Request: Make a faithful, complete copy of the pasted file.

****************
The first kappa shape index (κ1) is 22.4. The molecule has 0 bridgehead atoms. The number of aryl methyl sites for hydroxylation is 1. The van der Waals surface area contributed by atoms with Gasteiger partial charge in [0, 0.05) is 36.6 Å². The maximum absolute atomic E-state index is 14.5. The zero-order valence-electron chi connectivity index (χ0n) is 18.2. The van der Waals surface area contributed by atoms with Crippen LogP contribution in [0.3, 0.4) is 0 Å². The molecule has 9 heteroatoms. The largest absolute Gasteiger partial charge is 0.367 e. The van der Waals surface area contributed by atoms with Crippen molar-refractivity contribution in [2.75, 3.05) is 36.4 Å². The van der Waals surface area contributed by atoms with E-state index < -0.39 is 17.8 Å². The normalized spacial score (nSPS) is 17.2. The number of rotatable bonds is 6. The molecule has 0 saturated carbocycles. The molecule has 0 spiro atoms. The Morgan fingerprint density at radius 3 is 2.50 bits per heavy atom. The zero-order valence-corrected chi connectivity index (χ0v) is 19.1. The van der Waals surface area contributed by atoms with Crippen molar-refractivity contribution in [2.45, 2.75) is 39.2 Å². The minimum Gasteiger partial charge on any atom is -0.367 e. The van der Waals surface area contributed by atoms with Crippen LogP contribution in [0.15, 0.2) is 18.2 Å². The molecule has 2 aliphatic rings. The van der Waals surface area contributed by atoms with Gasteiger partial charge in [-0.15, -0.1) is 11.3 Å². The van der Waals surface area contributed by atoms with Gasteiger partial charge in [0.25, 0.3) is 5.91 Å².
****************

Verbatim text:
The first kappa shape index (κ1) is 22.4. The molecule has 0 bridgehead atoms. The number of aryl methyl sites for hydroxylation is 1. The van der Waals surface area contributed by atoms with Gasteiger partial charge in [0, 0.05) is 36.6 Å². The maximum absolute atomic E-state index is 14.5. The zero-order valence-electron chi connectivity index (χ0n) is 18.2. The van der Waals surface area contributed by atoms with Crippen LogP contribution in [0.3, 0.4) is 0 Å². The molecule has 9 heteroatoms. The largest absolute Gasteiger partial charge is 0.367 e. The van der Waals surface area contributed by atoms with Crippen molar-refractivity contribution in [2.75, 3.05) is 36.4 Å². The van der Waals surface area contributed by atoms with E-state index < -0.39 is 17.8 Å². The normalized spacial score (nSPS) is 17.2. The number of rotatable bonds is 6. The molecule has 0 saturated carbocycles. The molecule has 0 spiro atoms. The Morgan fingerprint density at radius 3 is 2.50 bits per heavy atom. The zero-order valence-corrected chi connectivity index (χ0v) is 19.1. The van der Waals surface area contributed by atoms with Crippen molar-refractivity contribution in [2.45, 2.75) is 39.2 Å². The minimum Gasteiger partial charge on any atom is -0.367 e. The van der Waals surface area contributed by atoms with Crippen LogP contribution in [0.15, 0.2) is 18.2 Å². The molecule has 2 aliphatic rings. The van der Waals surface area contributed by atoms with Gasteiger partial charge in [-0.15, -0.1) is 11.3 Å². The van der Waals surface area contributed by atoms with Gasteiger partial charge in [0.25, 0.3) is 5.91 Å².